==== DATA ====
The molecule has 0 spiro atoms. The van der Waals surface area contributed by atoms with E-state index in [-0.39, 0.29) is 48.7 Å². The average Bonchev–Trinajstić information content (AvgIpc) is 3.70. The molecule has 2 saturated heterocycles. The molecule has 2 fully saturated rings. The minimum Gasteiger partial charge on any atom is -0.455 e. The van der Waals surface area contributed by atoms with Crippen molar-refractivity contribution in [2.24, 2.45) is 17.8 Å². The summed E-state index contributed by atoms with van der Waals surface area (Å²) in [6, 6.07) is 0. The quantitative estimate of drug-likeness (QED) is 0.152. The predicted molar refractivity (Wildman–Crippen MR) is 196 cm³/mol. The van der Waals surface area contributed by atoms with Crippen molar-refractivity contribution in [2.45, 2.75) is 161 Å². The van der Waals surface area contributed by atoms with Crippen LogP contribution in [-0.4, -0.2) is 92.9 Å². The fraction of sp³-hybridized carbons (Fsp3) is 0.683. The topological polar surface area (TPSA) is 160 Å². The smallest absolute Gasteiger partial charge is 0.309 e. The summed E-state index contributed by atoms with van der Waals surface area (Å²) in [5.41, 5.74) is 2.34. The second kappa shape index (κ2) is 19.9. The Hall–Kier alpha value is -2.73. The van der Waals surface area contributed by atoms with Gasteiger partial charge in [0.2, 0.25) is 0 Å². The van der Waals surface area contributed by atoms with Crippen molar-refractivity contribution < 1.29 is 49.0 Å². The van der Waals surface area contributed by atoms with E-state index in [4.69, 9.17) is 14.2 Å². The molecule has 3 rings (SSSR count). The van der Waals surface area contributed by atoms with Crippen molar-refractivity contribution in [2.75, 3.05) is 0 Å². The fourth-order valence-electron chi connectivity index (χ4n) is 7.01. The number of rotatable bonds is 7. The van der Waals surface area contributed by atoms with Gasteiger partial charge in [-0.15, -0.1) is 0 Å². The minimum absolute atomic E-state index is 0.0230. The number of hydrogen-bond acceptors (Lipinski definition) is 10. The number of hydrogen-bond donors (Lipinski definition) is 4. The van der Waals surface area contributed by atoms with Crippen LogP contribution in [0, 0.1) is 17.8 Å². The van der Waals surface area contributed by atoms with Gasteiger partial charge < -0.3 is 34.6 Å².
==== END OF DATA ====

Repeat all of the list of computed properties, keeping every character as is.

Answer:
The molecule has 0 spiro atoms. The van der Waals surface area contributed by atoms with E-state index in [-0.39, 0.29) is 48.7 Å². The average Bonchev–Trinajstić information content (AvgIpc) is 3.70. The molecule has 2 saturated heterocycles. The molecule has 2 fully saturated rings. The minimum Gasteiger partial charge on any atom is -0.455 e. The van der Waals surface area contributed by atoms with Crippen molar-refractivity contribution in [2.24, 2.45) is 17.8 Å². The summed E-state index contributed by atoms with van der Waals surface area (Å²) in [6, 6.07) is 0. The quantitative estimate of drug-likeness (QED) is 0.152. The predicted molar refractivity (Wildman–Crippen MR) is 196 cm³/mol. The van der Waals surface area contributed by atoms with Crippen molar-refractivity contribution in [2.45, 2.75) is 161 Å². The van der Waals surface area contributed by atoms with Crippen LogP contribution in [-0.4, -0.2) is 92.9 Å². The fraction of sp³-hybridized carbons (Fsp3) is 0.683. The topological polar surface area (TPSA) is 160 Å². The smallest absolute Gasteiger partial charge is 0.309 e. The summed E-state index contributed by atoms with van der Waals surface area (Å²) in [5.41, 5.74) is 2.34. The second kappa shape index (κ2) is 19.9. The Hall–Kier alpha value is -2.73. The van der Waals surface area contributed by atoms with Gasteiger partial charge in [0.2, 0.25) is 0 Å². The van der Waals surface area contributed by atoms with Crippen molar-refractivity contribution < 1.29 is 49.0 Å². The van der Waals surface area contributed by atoms with E-state index in [4.69, 9.17) is 14.2 Å². The molecule has 3 rings (SSSR count). The van der Waals surface area contributed by atoms with Crippen molar-refractivity contribution in [2.75, 3.05) is 0 Å². The fourth-order valence-electron chi connectivity index (χ4n) is 7.01. The number of rotatable bonds is 7. The van der Waals surface area contributed by atoms with Gasteiger partial charge in [-0.15, -0.1) is 0 Å². The minimum absolute atomic E-state index is 0.0230. The number of hydrogen-bond acceptors (Lipinski definition) is 10. The number of hydrogen-bond donors (Lipinski definition) is 4. The van der Waals surface area contributed by atoms with Crippen LogP contribution in [0, 0.1) is 17.8 Å². The van der Waals surface area contributed by atoms with Gasteiger partial charge < -0.3 is 34.6 Å².